FXFL Football…

If at first you don’t succeed… After the break…

FXFL Football…

Fans of American Football are a peculiar sort: They enjoy college football, they absolutely love professional football (The “National Football League”) and nothing else.

Sure, they’ll watch football played by high school students (the academic level below college, for those who are not-in-the-know) if it’s absurdly local. There’s Arena Football which is still American Football at it’s heart but, because of the much smaller playing field, is significantly different enough to be it’s own separate entity (sort of like the difference between volleyball and beach volleyball). There’s the Canadian Football League which is American football but played in Canada and is generally overshadowed by college football because they’re sort of played at the same time of year. There’s even a Women’s American Football League (and, yes, that means that the women are the players on the field) but it’s a teeny-tiny portion of the overall American Football spectrum and even diehard NFL fans would be hard-pressed to know if there was a women’s team playing near their home city.

With the unending appetite for football, you would think that “off-season” football or merely more football played at a level between collegiate and professional would prove adequately popular to remain financially solvent. You would think… But you would be thinking wrong… Very wrong.

The sport of American Football has a graveyard filled to the brim with so-called “semi-professional” leagues that have come and gone throughout the years: The United States Football League, the World Football League, the United Football League and the XFL (which, supposedly, to this day, no one quite knows what the “X” stood for but, apparently, didn’t stand for “Extreme” as everyone thought).

And now there’s another American football league trying it’s luck: The Fall Experimental Football League (or FXFL).

As with a lot of people, I have a soft spot for “the underdog,” for the late arrival to the industry. I have no financial interest in American football: I don’t bet on the games monetarily, I don’t play “fantasy football” (Think “Dungeons & Dragons but with football player statistics”), I have no financial interest in any team or television channel that broadcasts the games. What I do appreciate is an alternative in an industry that has none. College football is not an alternative to the National Football League; It is sort of like the Double- or Triple-A affiliates of the National Football League. The FXFL is an alternative to the NFL as was the XFL, the USFL and the UFL. They may not have been better or as good as the NFL but at least they were more of what football fans tended to like, which was “more football.”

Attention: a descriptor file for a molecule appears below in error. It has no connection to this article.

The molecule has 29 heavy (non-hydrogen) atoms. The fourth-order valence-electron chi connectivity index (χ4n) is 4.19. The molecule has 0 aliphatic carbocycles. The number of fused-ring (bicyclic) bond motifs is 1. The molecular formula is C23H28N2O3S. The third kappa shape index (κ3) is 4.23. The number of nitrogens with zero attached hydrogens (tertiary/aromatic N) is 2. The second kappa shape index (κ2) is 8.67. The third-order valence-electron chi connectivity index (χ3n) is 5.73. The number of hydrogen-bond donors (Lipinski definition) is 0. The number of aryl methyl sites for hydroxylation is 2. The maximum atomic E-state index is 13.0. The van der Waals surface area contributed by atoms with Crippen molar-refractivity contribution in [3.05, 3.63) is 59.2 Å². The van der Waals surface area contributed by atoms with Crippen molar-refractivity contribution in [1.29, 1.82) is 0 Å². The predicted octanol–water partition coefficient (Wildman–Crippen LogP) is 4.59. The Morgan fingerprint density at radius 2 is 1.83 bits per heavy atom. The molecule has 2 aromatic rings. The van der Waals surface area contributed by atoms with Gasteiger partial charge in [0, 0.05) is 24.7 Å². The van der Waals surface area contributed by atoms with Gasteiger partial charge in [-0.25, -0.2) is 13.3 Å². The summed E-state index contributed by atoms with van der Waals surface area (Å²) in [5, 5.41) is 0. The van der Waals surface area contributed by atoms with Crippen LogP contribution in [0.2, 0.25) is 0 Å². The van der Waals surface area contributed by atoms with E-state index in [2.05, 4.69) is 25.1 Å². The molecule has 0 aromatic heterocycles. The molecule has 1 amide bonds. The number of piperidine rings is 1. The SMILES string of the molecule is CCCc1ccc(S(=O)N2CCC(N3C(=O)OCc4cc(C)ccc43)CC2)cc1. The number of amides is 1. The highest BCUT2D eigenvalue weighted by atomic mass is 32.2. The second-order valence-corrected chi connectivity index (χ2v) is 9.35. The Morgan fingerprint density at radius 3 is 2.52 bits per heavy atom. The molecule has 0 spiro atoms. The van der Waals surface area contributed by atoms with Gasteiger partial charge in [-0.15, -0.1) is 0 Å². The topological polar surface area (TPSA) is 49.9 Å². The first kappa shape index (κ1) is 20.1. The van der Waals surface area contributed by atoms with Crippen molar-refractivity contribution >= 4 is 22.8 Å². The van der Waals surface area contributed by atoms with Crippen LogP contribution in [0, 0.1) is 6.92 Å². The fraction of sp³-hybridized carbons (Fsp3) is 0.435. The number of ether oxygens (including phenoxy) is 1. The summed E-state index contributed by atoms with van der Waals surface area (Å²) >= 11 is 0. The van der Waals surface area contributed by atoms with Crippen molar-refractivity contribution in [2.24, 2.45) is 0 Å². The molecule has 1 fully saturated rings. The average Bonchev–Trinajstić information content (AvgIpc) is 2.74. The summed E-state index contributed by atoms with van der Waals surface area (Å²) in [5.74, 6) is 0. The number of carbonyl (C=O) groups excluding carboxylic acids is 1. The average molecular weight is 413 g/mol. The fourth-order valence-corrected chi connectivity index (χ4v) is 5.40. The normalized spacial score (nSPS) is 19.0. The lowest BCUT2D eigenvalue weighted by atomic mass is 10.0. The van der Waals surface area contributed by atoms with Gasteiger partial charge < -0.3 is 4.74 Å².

The NFL has not had very good publicity as of late with the public that they inevitably serve. A number of players have been charged with various crimes, from child abuse to premeditated murder. The NFL has not necessarily been nimble or diplomatic when dealing with all of it’s crisis.

Perhaps the best thing for the NFL is the FXFL. As a computer executive once stated, the best thing to ever happen to Microsoft was to keep Apple alive at a time when it was not certain that Apple would remain solvent. Microsoft’s surprise move had many practical applications, including demonstrating that it wasn’t the cutthroat monopolizer that it at one time was (and, in many parts of the computer industry, still is). However, one aspect of the move was that it diverted attention away from Microsoft, giving Microsoft a small but certain level of privacy that it would never be capable of having had it remained the all-powerful monopoly that it had become.

The NFL may seem as though it might be “too big to fail” but it needs to remember that, at one time, Microsoft was just as unstoppable. It’s operating system was everywhere; It’s web browser reigned supreme; It’s office software was second-to-none. While Microsoft is nowhere near close to shuttering it’s doors, it is also nowhere near the unstoppable juggernaut that it once was. Apple became more nimble, offering user-friendly devices through which it could dominate the music, telephone and tablet industries. A search engine’s web browser is now inching closer to supplanting Microsoft’s web browser. Microsoft can lay claim to being a legitimate part of the video game console market but has stumbled in several other markets.

The NFL and it’s fans may not like competition but it should learn it’s lesson from Microsoft: Sometimes, it’s better to have an alternative hanging around than to not have an alternative at all. After all, it was baseball that was once America’s sport.

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